On 03/13/2018 02:21 PM, Stephen Morris wrote:
> On 13/3/18 8:46 pm, Patrick O'Callaghan wrote:
>> On Mon, 2018-03-12 at 18:25 -0700, Rick Stevens wrote:
>>> On 03/12/2018 03:37 PM, Patrick O'Callaghan wrote:
>>>> On Tue, 2018-03-13 at 07:26 +1100, Stephen Morris wrote:
>>>>>> 'du' with no parameters recursively lists all the subdirectories and
>>>>>> their sizes, along with the grand total. When applied to my home
>>>>>> directory, I get over 30,000 lines of output. That's almost never
>>>>>> what
>>>>>> I want. My usual call is 'du -hs'.
>>>>>> poc
>>>>> Thanks Patrick, taking this a step further, it seems to me that the
>>>>> only
>>>>> parameter for du that, to me, provides the correct file size is -b as
>>>>> shown below.
>>>> I think you have a misconception here. 'du' does not give file sizes,
>>>> it gives disk usage. A 1-byte file takes up at least 1 disk block, so
>>>> that's the size 'du' will give. I seem to remember that it also counts
>>>> indirect blocks and other housekeeping that corresponds to the file
>>>> without being included in the file's content, but I could be mistaken
>>>> (though I'm fairly sure early versions did do that).
>>> du (with no flags) gives disk usage. As Patrick says, a 1-byte file
>>> uses one disk block (which is generally 4KiB) and that's what du is
>>> reporting (after all, "du" means "disk usage"). The "-b" flag means
>>> "set the block size to 1 byte and show the apparent size", which is what
>>> "ls -l" would report (there may be differences between du and ls if
>>> sparse files are involved).
>> Good point about sparse files, which I'd forgotten in this context. A
>> sparse file can be 10TB in size yet occupy only 1 disk block. 'du' will
>> give the usage as 1 block and 'ls' will say it's 10TB.
>>> Also, du walks down the entire current directory unless you give it
>>> arguments to tell it what to look at. Note that the arguments you pass
>>> it are interpreted by the _shell_, not "du" (even the man page says
>>> "PATTERN is a shell pattern (not a regular expression)").
>>> This is a common confusion point with many people. Unless you enclose
>>> shell metacharacters in quotes (and dots and splats are metacharacters),
>>> the shell WILL interpret them--sometimes in ways you aren't expecting!
>>> By default, shell globbing does NOT expand filenames that start with a
>>> dot (to the shell, a dot means "current directory").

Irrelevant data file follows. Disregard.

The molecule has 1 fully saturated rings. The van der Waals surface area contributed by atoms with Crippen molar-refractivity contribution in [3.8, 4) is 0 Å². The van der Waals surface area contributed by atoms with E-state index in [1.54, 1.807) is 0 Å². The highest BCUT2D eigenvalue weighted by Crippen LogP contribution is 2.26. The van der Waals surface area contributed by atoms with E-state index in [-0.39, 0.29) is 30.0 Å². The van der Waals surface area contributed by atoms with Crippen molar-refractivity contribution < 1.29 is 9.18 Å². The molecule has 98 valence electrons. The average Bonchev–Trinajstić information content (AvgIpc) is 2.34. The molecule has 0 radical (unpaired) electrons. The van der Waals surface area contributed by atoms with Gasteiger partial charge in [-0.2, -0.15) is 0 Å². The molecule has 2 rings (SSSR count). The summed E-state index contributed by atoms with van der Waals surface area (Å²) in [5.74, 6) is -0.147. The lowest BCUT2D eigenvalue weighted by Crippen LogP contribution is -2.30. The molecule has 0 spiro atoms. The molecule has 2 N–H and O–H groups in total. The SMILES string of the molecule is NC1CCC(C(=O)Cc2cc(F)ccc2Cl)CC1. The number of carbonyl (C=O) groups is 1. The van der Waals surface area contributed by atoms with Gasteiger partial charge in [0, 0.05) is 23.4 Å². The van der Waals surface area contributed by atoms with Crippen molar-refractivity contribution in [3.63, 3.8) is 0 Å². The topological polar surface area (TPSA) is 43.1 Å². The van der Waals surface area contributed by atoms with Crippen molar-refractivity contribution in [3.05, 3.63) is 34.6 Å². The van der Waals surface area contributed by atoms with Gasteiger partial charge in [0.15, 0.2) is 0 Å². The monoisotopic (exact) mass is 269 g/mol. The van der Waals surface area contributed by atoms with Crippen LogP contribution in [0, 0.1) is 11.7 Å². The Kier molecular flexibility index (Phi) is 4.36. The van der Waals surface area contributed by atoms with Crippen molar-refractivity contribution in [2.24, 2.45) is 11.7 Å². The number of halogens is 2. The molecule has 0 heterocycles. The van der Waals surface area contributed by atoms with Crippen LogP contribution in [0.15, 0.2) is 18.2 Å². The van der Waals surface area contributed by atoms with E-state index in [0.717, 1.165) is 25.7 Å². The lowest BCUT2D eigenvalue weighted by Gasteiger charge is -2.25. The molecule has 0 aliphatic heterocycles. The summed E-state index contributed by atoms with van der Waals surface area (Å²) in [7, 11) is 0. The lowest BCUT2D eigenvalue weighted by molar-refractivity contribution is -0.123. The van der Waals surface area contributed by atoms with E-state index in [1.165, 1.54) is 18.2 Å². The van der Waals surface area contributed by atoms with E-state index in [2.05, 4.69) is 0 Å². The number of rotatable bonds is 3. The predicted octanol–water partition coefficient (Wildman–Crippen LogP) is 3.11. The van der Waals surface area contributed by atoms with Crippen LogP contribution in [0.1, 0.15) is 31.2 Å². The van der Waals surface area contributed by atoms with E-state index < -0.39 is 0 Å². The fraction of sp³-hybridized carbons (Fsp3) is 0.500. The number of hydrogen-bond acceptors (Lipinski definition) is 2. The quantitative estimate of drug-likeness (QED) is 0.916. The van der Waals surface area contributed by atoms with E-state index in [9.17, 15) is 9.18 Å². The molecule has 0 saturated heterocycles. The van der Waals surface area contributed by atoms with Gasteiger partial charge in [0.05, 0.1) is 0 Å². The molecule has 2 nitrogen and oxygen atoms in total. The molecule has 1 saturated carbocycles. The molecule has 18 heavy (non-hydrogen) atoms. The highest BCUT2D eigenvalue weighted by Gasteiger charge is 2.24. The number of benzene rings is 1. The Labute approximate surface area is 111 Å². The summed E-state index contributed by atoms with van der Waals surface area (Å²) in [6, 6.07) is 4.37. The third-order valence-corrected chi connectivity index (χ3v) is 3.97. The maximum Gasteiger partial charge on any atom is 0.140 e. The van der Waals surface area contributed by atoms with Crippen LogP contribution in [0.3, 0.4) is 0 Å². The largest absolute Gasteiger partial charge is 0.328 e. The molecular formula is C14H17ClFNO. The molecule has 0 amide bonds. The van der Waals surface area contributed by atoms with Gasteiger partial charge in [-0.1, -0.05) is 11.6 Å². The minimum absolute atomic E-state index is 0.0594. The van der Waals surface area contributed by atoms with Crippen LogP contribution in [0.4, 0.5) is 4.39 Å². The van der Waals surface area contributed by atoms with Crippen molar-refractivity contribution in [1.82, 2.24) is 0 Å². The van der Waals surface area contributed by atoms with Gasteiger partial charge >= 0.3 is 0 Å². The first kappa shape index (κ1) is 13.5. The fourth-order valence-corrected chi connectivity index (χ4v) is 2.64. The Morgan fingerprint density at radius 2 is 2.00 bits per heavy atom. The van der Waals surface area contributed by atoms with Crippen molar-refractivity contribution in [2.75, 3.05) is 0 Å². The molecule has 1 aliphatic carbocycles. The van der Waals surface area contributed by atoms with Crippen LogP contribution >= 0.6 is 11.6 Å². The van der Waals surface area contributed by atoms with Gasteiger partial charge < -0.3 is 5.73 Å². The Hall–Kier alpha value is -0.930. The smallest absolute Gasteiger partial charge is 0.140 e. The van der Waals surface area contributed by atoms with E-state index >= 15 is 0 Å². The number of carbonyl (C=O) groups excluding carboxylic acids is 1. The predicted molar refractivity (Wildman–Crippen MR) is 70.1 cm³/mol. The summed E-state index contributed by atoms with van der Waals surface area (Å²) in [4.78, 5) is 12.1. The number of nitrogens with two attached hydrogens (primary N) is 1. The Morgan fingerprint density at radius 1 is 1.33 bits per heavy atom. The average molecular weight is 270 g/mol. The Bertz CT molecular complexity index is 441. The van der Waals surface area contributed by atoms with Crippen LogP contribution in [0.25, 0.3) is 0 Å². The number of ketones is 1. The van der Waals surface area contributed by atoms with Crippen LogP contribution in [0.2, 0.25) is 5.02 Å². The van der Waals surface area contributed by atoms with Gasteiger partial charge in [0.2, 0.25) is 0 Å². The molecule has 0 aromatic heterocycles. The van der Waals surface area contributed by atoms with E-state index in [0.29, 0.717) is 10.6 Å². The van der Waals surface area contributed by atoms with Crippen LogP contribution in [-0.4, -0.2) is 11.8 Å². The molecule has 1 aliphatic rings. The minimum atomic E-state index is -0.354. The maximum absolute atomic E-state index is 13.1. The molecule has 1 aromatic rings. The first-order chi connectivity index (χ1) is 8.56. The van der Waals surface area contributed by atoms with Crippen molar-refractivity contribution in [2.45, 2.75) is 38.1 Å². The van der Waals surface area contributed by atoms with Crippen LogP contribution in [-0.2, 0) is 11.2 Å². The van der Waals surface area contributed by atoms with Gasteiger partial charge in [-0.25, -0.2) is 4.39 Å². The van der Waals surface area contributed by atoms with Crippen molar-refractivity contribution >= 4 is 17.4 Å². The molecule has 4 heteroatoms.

>> Slight nit: '.' (on its own) means 'current directory' to the kernel,
>> not to the Shell, i.e. it's wired into the system and doesn't depend on
>> the command interpreter (in the same way that '/' is the path separator
>> and cannot be changed). The use of dot-files as a way of hiding certain
>> names is IIRC originally just a convention of 'ls' which the Shell
>> adopted for consistency.
>> poc
> Thanks guys, I fully understood the -b parameter was giving an apparent
> size of the file (which approximately matches what ls -l provides), that
> sparse files can impact the apparent size, and that the physical size of
> a file is governed by the sector size, but my usage of du, especially
> with the -s parameter, is the amount of "apparent" space occupied by
> files and directories (where possible I usually use a sector size of
> 512) to identify space hogs. I'm also fully aware of the sector size
> trade off between efficient space utilization and efficient I/O and the
> apparent space used by files.
> What I hadn't realized until Patrick mentioned it, was the significance
> of the * in the path specification. I hadn't realized that with using
> the * not only did it cause files prefixed with a '.' to be ignored but
> it also causes directories prefixed with a '.' to be ignored also.

No. What you have to get straight is that when you use "*", you're
asking the shell to create a list of files and return it, and by default
the shell doesn't list files starting with a dot.

To clarify, assume you have a directory containing the files "file1",
"file2", "file3" and ".dotfile". If you "cd" to it and do an "ls *"
(asking the shell to expand the glob), you'll get a list of "file1",
"file2" and "file3". The same is true if the command was "du" and not
"ls". So the command:

        du -a *

is exactly equivalent to:

        du -a file1 file2 file3

If you simply do:

        du -a

then du will walk down the _directory_ you're in and display all of the
files, including ".dotfile", since du does not ignore files starting
with a dot.
- Rick Stevens, Systems Engineer, AllDigital    ri...@alldigital.com -
- AIM/Skype: therps2        ICQ: 22643734            Yahoo: origrps2 -
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-    Admitting you have a problem is the first step toward getting   -
-    medicated for it.      -- Jim Evarts (http://www.TopFive.com)   -
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